Preliminary Findings from a Telephone-Based Cognitive Screening of an Adult HIV Research Cohort during the COVID-19 Pandemic

Jairo A. Gonzalez, Uraina S. Clark, Desiree Byrd, Yusuf Clarke, Kaitlyn Greenwood, Elizabeth Tell, Cira Carrion-Park, Maria Pizzirusso, Rhonda Burgess, Susan Morgello

Research output: Contribution to journalArticlepeer-review

3 Scopus citations


Objectives: Few publications have documented the utility of in-home telephone-based cognitive screeners during COVID-19. This manuscript describes the adaptation of select face-to-face (FTF) neuropsychological tests to telephonic administration in a longitudinal cohort of people with HIV (PWH). Using the cohort's pre-pandemic neuropsychological data, we explore the utility of telephonic administration in this population. Methods: Of a longitudinal cohort of 170 adult PWH, 59 completed telephonic medical and cognitive screenings with comparable pre-pandemic FTF data. Telephone screeners and FTF evaluations were compared using repeated measures ANCOVAs to examine whether test performance differed between administration types and levels of pre-pandemic cognitive performance. Individuals with pre-pandemic test scores more than a standard deviation below the demographically-corrected mean were categorized as "below average"cognitive performance (n = 23), and the remainder as "average"(n = 36). Results: Over 90% of participants gave positive feedback about the telephone encounter. The average cognitive performance group scored higher than the below average group on all measures across both administration types. Telephone and FTF test scores did not differ significantly for measures of category fluency, letter fluency, and verbal learning. However, the below average group scored higher on a verbal memory measure administered via telephone compared with FTF. Conclusions: Support for telephonic adaptation of select FTF measures in longitudinal research is mixed, with verbal fluency tasks showing the strongest equivalency. When employed carefully with a clear understanding of their limitations, telephone adaptations can provide an opportunity to continue study objectives, promote equity, and monitor participant well-being during times of duress.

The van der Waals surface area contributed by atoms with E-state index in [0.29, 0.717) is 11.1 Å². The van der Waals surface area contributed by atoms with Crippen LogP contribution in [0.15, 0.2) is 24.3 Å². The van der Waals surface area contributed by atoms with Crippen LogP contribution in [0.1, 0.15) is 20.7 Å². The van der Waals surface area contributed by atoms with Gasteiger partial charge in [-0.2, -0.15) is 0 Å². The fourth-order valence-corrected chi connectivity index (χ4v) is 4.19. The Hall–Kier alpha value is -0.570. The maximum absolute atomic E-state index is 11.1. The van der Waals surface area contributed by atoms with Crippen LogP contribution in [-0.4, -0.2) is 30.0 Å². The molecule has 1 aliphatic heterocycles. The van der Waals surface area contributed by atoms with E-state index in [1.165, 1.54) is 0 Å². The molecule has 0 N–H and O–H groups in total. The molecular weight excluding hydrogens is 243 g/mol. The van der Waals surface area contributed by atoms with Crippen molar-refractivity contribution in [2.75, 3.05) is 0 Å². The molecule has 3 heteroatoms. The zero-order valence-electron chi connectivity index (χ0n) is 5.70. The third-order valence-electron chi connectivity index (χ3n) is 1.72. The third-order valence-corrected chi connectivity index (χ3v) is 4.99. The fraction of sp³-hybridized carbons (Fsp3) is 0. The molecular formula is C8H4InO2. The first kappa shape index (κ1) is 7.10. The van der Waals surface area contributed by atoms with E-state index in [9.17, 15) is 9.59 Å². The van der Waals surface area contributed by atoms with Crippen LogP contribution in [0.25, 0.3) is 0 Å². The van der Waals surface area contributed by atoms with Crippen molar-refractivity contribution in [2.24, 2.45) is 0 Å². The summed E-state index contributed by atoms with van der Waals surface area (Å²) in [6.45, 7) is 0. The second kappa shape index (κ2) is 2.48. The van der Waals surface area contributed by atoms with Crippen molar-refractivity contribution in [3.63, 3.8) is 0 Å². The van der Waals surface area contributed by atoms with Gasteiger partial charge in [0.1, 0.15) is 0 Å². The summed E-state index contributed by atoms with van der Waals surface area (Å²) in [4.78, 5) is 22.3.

Original languageEnglish
Pages (from-to)1710-1719
Number of pages10
JournalArchives of Clinical Neuropsychology
Issue number8
StatePublished - 1 Dec 2022


  • COVID-19
  • HIV
  • Neuropsychology
  • Remote assessment


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